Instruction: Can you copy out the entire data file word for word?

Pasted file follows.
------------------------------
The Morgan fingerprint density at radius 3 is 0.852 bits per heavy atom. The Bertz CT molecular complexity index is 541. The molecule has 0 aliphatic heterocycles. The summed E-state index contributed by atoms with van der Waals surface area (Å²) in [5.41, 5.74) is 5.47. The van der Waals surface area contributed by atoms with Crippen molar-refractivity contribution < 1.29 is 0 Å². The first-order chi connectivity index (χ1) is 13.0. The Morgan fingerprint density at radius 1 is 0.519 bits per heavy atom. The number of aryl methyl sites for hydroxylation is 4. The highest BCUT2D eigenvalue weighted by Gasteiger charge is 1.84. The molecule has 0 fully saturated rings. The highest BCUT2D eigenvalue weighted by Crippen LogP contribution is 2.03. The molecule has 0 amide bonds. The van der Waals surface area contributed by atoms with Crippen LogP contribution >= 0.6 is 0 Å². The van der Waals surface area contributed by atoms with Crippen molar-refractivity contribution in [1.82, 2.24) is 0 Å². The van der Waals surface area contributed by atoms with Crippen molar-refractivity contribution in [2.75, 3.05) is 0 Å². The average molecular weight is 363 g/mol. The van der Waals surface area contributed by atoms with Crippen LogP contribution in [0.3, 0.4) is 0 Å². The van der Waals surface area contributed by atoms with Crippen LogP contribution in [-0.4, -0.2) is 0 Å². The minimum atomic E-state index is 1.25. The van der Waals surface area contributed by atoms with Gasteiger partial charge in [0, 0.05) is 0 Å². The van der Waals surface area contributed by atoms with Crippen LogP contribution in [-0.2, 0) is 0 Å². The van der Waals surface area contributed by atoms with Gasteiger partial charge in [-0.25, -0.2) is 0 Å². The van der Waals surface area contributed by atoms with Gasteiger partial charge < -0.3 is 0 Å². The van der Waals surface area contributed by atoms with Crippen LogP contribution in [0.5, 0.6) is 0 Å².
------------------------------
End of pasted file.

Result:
The Morgan fingerprint density at radius 3 is 0.852 bits per heavy atom. The Bertz CT molecular complexity index is 541. The molecule has 0 aliphatic heterocycles. The summed E-state index contributed by atoms with van der Waals surface area (Å²) in [5.41, 5.74) is 5.47. The van der Waals surface area contributed by atoms with Crippen molar-refractivity contribution < 1.29 is 0 Å². The first-order chi connectivity index (χ1) is 13.0. The Morgan fingerprint density at radius 1 is 0.519 bits per heavy atom. The number of aryl methyl sites for hydroxylation is 4. The highest BCUT2D eigenvalue weighted by Gasteiger charge is 1.84. The molecule has 0 fully saturated rings. The highest BCUT2D eigenvalue weighted by Crippen LogP contribution is 2.03. The molecule has 0 amide bonds. The van der Waals surface area contributed by atoms with Crippen LogP contribution >= 0.6 is 0 Å². The van der Waals surface area contributed by atoms with Crippen molar-refractivity contribution in [1.82, 2.24) is 0 Å². The van der Waals surface area contributed by atoms with Crippen molar-refractivity contribution in [2.75, 3.05) is 0 Å². The average molecular weight is 363 g/mol. The van der Waals surface area contributed by atoms with Crippen LogP contribution in [0.3, 0.4) is 0 Å². The van der Waals surface area contributed by atoms with Crippen LogP contribution in [-0.4, -0.2) is 0 Å². The minimum atomic E-state index is 1.25. The van der Waals surface area contributed by atoms with Gasteiger partial charge in [0, 0.05) is 0 Å². The van der Waals surface area contributed by atoms with Crippen LogP contribution in [-0.2, 0) is 0 Å². The van der Waals surface area contributed by atoms with Gasteiger partial charge in [-0.25, -0.2) is 0 Å². The van der Waals surface area contributed by atoms with Gasteiger partial charge < -0.3 is 0 Å². The van der Waals surface area contributed by atoms with Crippen LogP contribution in [0.5, 0.6) is 0 Å².